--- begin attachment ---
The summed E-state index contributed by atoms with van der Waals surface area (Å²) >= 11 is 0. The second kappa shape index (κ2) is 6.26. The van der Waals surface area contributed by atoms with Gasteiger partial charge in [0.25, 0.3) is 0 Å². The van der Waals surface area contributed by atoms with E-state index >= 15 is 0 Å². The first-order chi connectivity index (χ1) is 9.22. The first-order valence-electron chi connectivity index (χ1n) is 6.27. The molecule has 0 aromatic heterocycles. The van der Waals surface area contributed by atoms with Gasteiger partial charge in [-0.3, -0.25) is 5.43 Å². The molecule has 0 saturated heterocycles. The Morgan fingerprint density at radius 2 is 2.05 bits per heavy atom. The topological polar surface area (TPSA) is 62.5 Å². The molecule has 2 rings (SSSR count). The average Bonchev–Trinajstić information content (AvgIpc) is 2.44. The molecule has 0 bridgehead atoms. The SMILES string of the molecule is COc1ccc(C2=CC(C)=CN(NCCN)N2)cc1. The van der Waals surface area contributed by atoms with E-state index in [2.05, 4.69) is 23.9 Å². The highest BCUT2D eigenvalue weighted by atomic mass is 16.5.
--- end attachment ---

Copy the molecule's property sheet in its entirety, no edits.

The summed E-state index contributed by atoms with van der Waals surface area (Å²) >= 11 is 0. The second kappa shape index (κ2) is 6.26. The van der Waals surface area contributed by atoms with Gasteiger partial charge in [0.25, 0.3) is 0 Å². The van der Waals surface area contributed by atoms with E-state index >= 15 is 0 Å². The first-order chi connectivity index (χ1) is 9.22. The first-order valence-electron chi connectivity index (χ1n) is 6.27. The molecule has 0 aromatic heterocycles. The van der Waals surface area contributed by atoms with Gasteiger partial charge in [-0.3, -0.25) is 5.43 Å². The molecule has 0 saturated heterocycles. The Morgan fingerprint density at radius 2 is 2.05 bits per heavy atom. The topological polar surface area (TPSA) is 62.5 Å². The molecule has 2 rings (SSSR count). The average Bonchev–Trinajstić information content (AvgIpc) is 2.44. The molecule has 0 bridgehead atoms. The SMILES string of the molecule is COc1ccc(C2=CC(C)=CN(NCCN)N2)cc1. The van der Waals surface area contributed by atoms with E-state index in [2.05, 4.69) is 23.9 Å². The highest BCUT2D eigenvalue weighted by atomic mass is 16.5.